Hurricane Ian Impact Report: Florida School Reopening Status
On September 28, 2022, Hurricane Ian made landfall in Southwestern Florida. Characterized by maximum sustained winds of 155 mph, just shy of a Category 5 storm, Ian’s destruction is well documented and has captured the nation’s full attention. Ian tied the record for the fifth-strongest hurricane on record to strike the United States and was the strongest hurricane to hit Florida since Michael in 2018. Ian was the first Category 4 hurricane to impact Southwest Florida since Charley in 2004 (National Environmental Satellite Data and Informational Service).
Millions of Florida K-12 students missed school the week of September 28th, as at least 55 of Florida's 67 public school districts closed for at least one day, according to Florida’s Department of Education.
The most severe impact has been felt in Florida’s Lee, Charlotte, and Desoto counties, where schools are closed until further notice or have goals to return October 17th.
Meanwhile students attending Sarasota and Hardee county schools aim to return October 10th.
Students in less severely impacted counties (Collier, Volusia, Highland, Cape Coral, Orange, Osceola, Manatee, Polk, and more) returned to school October 4.
A current list of school districts experiencing school closures of two days or more can be found in the dataset below.
According to NPR, more than 2.5 million students have experienced school closures longer than 3 days with 1.7 million students in the aforementioned Lee, Charlotte, and Desoto counties still awaiting their October 10 and 17 return dates.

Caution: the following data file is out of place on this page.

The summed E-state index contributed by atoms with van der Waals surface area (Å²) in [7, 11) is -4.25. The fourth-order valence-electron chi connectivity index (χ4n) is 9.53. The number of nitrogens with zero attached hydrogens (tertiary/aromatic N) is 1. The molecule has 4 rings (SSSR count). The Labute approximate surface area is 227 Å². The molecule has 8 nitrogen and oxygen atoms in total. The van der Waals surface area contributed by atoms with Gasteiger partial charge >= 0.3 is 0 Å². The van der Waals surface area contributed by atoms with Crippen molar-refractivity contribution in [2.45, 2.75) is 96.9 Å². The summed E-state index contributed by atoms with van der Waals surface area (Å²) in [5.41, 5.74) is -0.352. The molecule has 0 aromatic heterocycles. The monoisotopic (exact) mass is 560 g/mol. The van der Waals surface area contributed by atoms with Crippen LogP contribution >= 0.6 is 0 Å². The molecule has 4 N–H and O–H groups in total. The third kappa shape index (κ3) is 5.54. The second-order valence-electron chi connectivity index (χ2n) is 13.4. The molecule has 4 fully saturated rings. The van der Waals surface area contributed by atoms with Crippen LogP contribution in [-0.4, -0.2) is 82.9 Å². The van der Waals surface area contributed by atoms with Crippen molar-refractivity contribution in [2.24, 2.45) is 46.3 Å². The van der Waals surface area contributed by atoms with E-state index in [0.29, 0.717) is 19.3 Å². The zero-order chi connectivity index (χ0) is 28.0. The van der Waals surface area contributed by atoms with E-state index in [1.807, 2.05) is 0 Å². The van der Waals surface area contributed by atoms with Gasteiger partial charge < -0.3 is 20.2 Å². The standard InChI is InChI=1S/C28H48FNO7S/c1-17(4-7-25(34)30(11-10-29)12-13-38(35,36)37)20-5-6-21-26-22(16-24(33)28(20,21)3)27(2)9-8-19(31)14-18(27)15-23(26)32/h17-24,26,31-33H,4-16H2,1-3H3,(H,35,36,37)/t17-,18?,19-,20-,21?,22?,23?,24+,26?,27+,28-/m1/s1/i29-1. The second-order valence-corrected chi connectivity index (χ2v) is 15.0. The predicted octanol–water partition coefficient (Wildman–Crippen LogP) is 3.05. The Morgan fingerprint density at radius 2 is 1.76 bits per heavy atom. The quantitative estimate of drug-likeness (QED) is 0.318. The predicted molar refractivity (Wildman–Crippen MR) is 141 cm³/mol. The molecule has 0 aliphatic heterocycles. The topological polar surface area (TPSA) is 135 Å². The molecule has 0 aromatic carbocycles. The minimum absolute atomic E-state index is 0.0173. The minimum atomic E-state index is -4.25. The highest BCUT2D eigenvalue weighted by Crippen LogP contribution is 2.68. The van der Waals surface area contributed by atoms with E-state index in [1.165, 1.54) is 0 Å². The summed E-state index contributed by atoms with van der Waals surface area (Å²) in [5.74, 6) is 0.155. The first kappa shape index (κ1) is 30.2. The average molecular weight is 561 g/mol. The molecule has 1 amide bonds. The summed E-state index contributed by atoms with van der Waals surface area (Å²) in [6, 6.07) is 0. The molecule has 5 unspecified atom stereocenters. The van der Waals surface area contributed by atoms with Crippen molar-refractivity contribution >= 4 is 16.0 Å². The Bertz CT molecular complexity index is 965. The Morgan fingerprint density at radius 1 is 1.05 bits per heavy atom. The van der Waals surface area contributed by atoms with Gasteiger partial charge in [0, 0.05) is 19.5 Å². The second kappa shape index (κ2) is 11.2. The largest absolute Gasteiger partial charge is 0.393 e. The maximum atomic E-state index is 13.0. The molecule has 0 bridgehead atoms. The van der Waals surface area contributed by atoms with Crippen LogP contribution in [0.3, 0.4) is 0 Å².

As recovery and reopening efforts continue, state officials are providing school districts and public charter schools impacted by Hurricane Ian with flexibility as to how to best support students' return to schools, with many districts actively working to adjust their Thanksgiving breaks to make up for lost instructional time.
Furthermore, affected school districts and public charter schools that were closed for at least one day from September 30 to October 14 now have the option to choose an alternative attendance window for submitting student enrollment numbers to the Florida Education Finance Program (FEFP). This data is critical for school operations, as it is used by the FEFP to allocate school funding.
The situation here on the ground continues to be dire, and I have extended my service with World Central Kitchen for another week to support Southwest Florida’s students and families as we await the restoration of power, water, and school reopening.
Thank you to Mangrove Strategies contributor Ty McLaren for his work on this report.